Every successful REALTOR® shares one common attribute: A commitment to continuing education.
Today, we’re facing disruption from people who say technology will make REALTORS® extinct. There are discounters who say that experience and knowledge are unnecessary.
Our response should not be to argue, be belligerent or fight back, nor to be deceptive or manipulative. Instead, simply resolve to continue to raise your game. Be the most qualified and smartest agent you can be, so you can correctly advise and expertly guide your clients. That will happen only with a commitment and dedication to continuing education.
Too many agents only see continuing education as a necessary evil. Many take the bare minimum of courses to keep their license current. They sit through classes while chomping at the bit to get back to work.
However, continuing education can have a multiplier effect on your career. It can result in greater financial literacy, productivity, and income. It will lead your mind to new ways of thinking. It will enable you to provide incredible value to your clients. Specialty knowledge can help boost your salary and client base. Better educated agents bring heightened professionalism, marketability, ethics and proficiency to the industry.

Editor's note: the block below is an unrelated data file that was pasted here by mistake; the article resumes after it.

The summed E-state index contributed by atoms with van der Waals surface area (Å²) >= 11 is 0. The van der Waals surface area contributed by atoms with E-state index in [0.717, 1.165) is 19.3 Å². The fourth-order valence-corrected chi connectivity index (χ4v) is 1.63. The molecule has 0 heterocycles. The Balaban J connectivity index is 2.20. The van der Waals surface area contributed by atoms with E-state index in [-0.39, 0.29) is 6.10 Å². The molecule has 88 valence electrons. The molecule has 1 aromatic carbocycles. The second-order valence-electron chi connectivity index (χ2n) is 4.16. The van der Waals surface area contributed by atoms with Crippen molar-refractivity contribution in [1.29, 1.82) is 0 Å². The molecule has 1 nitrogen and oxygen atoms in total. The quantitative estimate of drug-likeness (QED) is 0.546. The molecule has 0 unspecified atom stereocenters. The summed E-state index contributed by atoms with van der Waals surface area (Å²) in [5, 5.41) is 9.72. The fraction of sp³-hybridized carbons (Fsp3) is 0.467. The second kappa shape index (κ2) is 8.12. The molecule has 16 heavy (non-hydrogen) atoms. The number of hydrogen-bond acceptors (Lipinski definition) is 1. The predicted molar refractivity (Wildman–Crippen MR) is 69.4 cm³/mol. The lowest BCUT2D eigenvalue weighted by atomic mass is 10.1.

What might have worked yesterday might not work today. What was relevant in the past might be useless today. That’s because the market is continually changing and evolving. There is so much to keep up with that it can make your head spin.
In today’s fast-paced world, there are new technologies to learn and expertise to be gained so you can stand out from the crush of competition. Agents who embrace technology and integrate it into their daily work will stand a better chance to expand their client base and work with clients from all generations.
In addition to technology, there are new rules and regulations, as well as new forms. I’ve been teaching between 12 and 15 classes annually since 2010. As market conditions and laws change, it is imperative that we remain informed to best position our clients.
If you don’t know the latest, then you cannot serve and protect your clients in the best way. One new sentence can mean a major change. If you make an error due to ignorance, you could find yourself facing a lawsuit and dashing your clients’ dreams. Many feel that the real estate transaction is one of the most painful processes one can endure. Nobody wants to put their clients through pain, especially when it can be so easily avoided through continuing education.